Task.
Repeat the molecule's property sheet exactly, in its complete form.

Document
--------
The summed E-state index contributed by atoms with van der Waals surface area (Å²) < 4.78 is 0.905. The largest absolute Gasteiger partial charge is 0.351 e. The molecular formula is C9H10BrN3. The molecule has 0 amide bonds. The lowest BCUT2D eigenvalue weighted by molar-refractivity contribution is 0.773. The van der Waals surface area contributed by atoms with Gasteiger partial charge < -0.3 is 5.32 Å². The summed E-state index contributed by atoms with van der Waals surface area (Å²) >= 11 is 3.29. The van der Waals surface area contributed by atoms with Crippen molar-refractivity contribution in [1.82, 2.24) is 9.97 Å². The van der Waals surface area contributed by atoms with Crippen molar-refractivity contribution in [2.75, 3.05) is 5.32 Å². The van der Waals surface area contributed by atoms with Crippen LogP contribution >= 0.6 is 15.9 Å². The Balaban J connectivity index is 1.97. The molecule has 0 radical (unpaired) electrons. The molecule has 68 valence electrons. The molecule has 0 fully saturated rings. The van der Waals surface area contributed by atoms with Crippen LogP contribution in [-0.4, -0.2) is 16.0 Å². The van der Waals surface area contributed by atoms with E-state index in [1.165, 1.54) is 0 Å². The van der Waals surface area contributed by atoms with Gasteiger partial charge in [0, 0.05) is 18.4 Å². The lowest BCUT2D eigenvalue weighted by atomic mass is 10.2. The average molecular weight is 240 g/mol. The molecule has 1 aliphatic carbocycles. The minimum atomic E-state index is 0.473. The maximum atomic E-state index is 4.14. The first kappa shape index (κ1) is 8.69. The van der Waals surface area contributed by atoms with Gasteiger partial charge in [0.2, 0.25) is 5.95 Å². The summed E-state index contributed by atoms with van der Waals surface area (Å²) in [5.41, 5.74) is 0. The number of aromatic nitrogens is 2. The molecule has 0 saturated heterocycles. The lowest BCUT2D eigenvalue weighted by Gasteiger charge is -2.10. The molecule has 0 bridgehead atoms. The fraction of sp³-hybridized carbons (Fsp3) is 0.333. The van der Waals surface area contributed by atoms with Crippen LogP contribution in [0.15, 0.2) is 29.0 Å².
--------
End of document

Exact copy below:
The summed E-state index contributed by atoms with van der Waals surface area (Å²) < 4.78 is 0.905. The largest absolute Gasteiger partial charge is 0.351 e. The molecular formula is C9H10BrN3. The molecule has 0 amide bonds. The lowest BCUT2D eigenvalue weighted by molar-refractivity contribution is 0.773. The van der Waals surface area contributed by atoms with Gasteiger partial charge < -0.3 is 5.32 Å². The summed E-state index contributed by atoms with van der Waals surface area (Å²) >= 11 is 3.29. The van der Waals surface area contributed by atoms with Crippen molar-refractivity contribution in [1.82, 2.24) is 9.97 Å². The van der Waals surface area contributed by atoms with Crippen molar-refractivity contribution in [2.75, 3.05) is 5.32 Å². The van der Waals surface area contributed by atoms with Crippen LogP contribution >= 0.6 is 15.9 Å². The Balaban J connectivity index is 1.97. The molecule has 0 radical (unpaired) electrons. The molecule has 68 valence electrons. The molecule has 0 fully saturated rings. The van der Waals surface area contributed by atoms with Crippen LogP contribution in [-0.4, -0.2) is 16.0 Å². The van der Waals surface area contributed by atoms with E-state index in [1.165, 1.54) is 0 Å². The van der Waals surface area contributed by atoms with Gasteiger partial charge in [0, 0.05) is 18.4 Å². The lowest BCUT2D eigenvalue weighted by atomic mass is 10.2. The average molecular weight is 240 g/mol. The molecule has 1 aliphatic carbocycles. The minimum atomic E-state index is 0.473. The maximum atomic E-state index is 4.14. The first kappa shape index (κ1) is 8.69. The van der Waals surface area contributed by atoms with Gasteiger partial charge in [0.2, 0.25) is 5.95 Å². The summed E-state index contributed by atoms with van der Waals surface area (Å²) in [5.41, 5.74) is 0. The number of aromatic nitrogens is 2. The molecule has 0 saturated heterocycles. The lowest BCUT2D eigenvalue weighted by Gasteiger charge is -2.10. The molecule has 0 bridgehead atoms. The fraction of sp³-hybridized carbons (Fsp3) is 0.333. The van der Waals surface area contributed by atoms with Crippen LogP contribution in [0.15, 0.2) is 29.0 Å².